The Albanian language is considered by current linguistic consensus to have developed from one of the non-Greek, ancient Indo-European languages of the region. [15] For more historical and geographical reasons than specifically linguistic ones, the widespread claim is that Albanian is the modern descendant of Illyrian, spoken in much the same region in classical times. Alternative hypotheses hold that Albanian may have descended from Thracian or Daco-Moesian, other ancient languages spoken farther east than Illyrian. [2] [3] [31] Not enough is known of these languages to completely prove or disprove the various hypotheses. [32]

See also



  1. Simmons, Austin; Jonathan Slocum. "Indo-European Languages: Balkan Group: Albanian". Linguistics Research Center of the University of Texas at Austin. Archived from the original on 16 September 2012. Retrieved 8 September 2012.
  2. 1 2 Fortson IV 2011, p. 446.
  3. 1 2 Villar 1996, pp. 313-314.
  4. 1 2 Giannakis, Georgios; Crespo, Emilio; Filos, Panagiotis (2017-12-18). Studies in Ancient Greek Dialects: From Central Greece to the Black Sea. Walter de Gruyter GmbH & Co KG. p. 8. ISBN   978-3-11-053213-5.
  5. 1 2 3 4 De Simone 2017, p. 1868.
  6. 1 2 3 Beekes, Robert S. P. (2011). Comparative Indo-European Linguistics: An Introduction. John Benjamins Publishing. p. 24. ISBN   978-90-272-1185-9.
  7. Matzinger 2015, pp. 65–66.
  8. Edwards, I. E. S.; Gadd, C. J.; Hammond, N. G. L. (1970). Cambridge ancient history. Cambridge [England]: Cambridge University Press. p.  840. ISBN   978-0-521-07791-0.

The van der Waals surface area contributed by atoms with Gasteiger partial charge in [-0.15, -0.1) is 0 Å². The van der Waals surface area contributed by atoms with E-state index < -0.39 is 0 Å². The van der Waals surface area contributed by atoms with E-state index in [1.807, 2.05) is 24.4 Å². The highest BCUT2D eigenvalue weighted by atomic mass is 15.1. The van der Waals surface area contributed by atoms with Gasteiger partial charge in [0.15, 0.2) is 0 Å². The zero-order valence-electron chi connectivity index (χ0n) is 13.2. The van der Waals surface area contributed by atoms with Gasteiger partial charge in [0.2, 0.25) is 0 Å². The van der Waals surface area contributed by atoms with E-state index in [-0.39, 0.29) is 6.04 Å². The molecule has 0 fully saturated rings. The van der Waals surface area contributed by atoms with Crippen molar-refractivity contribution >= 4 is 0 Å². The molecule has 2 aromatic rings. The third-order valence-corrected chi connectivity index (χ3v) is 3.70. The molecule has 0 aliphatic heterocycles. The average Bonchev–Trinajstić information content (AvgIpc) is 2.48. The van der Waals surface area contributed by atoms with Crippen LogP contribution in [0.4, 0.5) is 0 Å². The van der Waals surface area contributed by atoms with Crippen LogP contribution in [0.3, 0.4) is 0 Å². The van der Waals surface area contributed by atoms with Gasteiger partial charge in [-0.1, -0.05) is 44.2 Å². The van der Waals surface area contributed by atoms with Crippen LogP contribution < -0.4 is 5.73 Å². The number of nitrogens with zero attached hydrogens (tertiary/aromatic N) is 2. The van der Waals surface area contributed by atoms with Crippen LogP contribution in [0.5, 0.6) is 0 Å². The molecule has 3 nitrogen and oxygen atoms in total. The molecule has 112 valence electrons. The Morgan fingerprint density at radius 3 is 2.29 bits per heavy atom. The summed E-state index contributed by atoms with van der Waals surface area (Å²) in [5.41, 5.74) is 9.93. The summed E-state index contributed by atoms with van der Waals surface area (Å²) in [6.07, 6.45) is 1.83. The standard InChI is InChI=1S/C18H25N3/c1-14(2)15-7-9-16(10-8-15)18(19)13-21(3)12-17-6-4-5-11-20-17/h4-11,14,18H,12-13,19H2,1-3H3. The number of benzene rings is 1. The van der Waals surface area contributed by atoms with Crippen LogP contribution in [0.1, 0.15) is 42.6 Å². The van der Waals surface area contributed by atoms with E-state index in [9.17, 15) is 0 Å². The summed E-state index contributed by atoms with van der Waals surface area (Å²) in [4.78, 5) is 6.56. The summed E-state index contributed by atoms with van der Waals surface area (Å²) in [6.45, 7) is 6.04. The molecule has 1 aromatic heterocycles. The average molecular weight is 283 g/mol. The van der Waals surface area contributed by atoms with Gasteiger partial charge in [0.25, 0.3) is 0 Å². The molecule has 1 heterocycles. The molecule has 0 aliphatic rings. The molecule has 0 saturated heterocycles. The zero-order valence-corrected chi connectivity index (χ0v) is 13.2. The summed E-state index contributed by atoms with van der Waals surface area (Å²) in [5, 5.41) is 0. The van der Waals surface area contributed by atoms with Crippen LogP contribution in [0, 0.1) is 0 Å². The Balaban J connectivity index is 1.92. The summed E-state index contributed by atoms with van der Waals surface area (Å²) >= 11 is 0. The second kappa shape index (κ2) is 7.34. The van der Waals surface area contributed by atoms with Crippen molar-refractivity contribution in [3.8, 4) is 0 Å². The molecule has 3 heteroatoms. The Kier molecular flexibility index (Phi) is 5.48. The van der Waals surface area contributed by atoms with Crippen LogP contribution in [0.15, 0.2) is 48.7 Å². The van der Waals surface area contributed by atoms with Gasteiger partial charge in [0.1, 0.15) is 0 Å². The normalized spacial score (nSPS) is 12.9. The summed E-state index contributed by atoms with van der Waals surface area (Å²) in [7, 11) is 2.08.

9. Boardman, John; Edwards, I. E. S.; Hammond, N. G. L.; Sollberger, E. (1970). The Cambridge Ancient History . Cambridge University Press. pp.  876. ISBN   978-0-521-22496-3. Such a lexical difference would, however, be hardly enough evidence to separate Daco-Moesian from Thracian [...]
  10. Georgiev, Vladimir Ivanov (1977). Trakite i technijat ezik [Thacian and their Languages] (in Bulgarian). Bulgarian Academy of Sciences. p. 282.
  11. Price, Glanville (2000). Encyclopedia of the Languages of Europe. Wiley-Blackwell. ISBN   0-631-22039-9., p. 120
  12. Orel, Vladimir (2000). A Concise Historical Grammar of the Albanian Language: Reconstruction of Proto-Albanian. Brill. p. 12. ISBN   978-90-04-11647-4.
  13. Matasović, Ranko (2019). A Grammatical Sketch of Albanian for Students of Indo European (PDF). Zagreb. p. 39.
  14. Matzinger 2017, p. 1790.
  15. 1 2 Katicic 2012 , p. 184: "And yet we know that it is the continuation of a language spoken in the Balkans already in ancient times. This has been proved by the fact that there are Ancient Greek loan words in Albanian".
  16. Hamp 1963, p. 104.
  17. Brixhe, Claude (2002). "Interactions between Greek and Phrygian under the Roman Empire". In Adams, J. N.; Janse, M.; Swaine, S. (eds.). Bilingualism in Ancient Society: Language Contact and the Written Text. Oxford University Press. ISBN   978-0-19-924506-2.
  18. Blažek 2005.
  19. Brixhe 2017, p. 1863.
  20. Philipp Strazny ed., Encyclopedia of Linguistics, Routledge, 2013, ISBN   1135455228, p. 116.
  21. Olga M. Tomic, Balkan Sprachbund Morpho-Syntactic Features, Volume 67, Springer, 2006, ISBN   1402044887, p. 38.
  22. I. M. Diakonoff The Problem of the Mushki Archived August 25, 2011, at the Wayback Machine in The Prehistory of the Armenian People